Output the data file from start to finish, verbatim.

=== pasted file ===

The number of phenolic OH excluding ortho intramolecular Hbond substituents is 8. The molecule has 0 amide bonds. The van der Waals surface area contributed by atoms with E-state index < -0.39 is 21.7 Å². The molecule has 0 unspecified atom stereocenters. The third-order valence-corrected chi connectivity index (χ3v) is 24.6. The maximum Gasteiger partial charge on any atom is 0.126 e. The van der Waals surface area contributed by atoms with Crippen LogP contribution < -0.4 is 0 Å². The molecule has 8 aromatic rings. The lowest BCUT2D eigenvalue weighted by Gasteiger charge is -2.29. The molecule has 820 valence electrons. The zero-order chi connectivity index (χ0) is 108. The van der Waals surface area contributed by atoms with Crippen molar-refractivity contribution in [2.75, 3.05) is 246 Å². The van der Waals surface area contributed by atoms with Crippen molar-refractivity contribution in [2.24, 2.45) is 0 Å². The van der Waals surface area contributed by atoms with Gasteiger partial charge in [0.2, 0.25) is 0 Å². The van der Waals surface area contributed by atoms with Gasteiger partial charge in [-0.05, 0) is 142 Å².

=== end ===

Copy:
The number of phenolic OH excluding ortho intramolecular Hbond substituents is 8. The molecule has 0 amide bonds. The van der Waals surface area contributed by atoms with E-state index < -0.39 is 21.7 Å². The molecule has 0 unspecified atom stereocenters. The third-order valence-corrected chi connectivity index (χ3v) is 24.6. The maximum Gasteiger partial charge on any atom is 0.126 e. The van der Waals surface area contributed by atoms with Crippen LogP contribution < -0.4 is 0 Å². The molecule has 8 aromatic rings. The lowest BCUT2D eigenvalue weighted by Gasteiger charge is -2.29. The molecule has 820 valence electrons. The zero-order chi connectivity index (χ0) is 108. The van der Waals surface area contributed by atoms with Crippen molar-refractivity contribution in [2.75, 3.05) is 246 Å². The van der Waals surface area contributed by atoms with Crippen molar-refractivity contribution in [2.24, 2.45) is 0 Å². The van der Waals surface area contributed by atoms with Gasteiger partial charge in [0.2, 0.25) is 0 Å². The van der Waals surface area contributed by atoms with Gasteiger partial charge in [-0.05, 0) is 142 Å².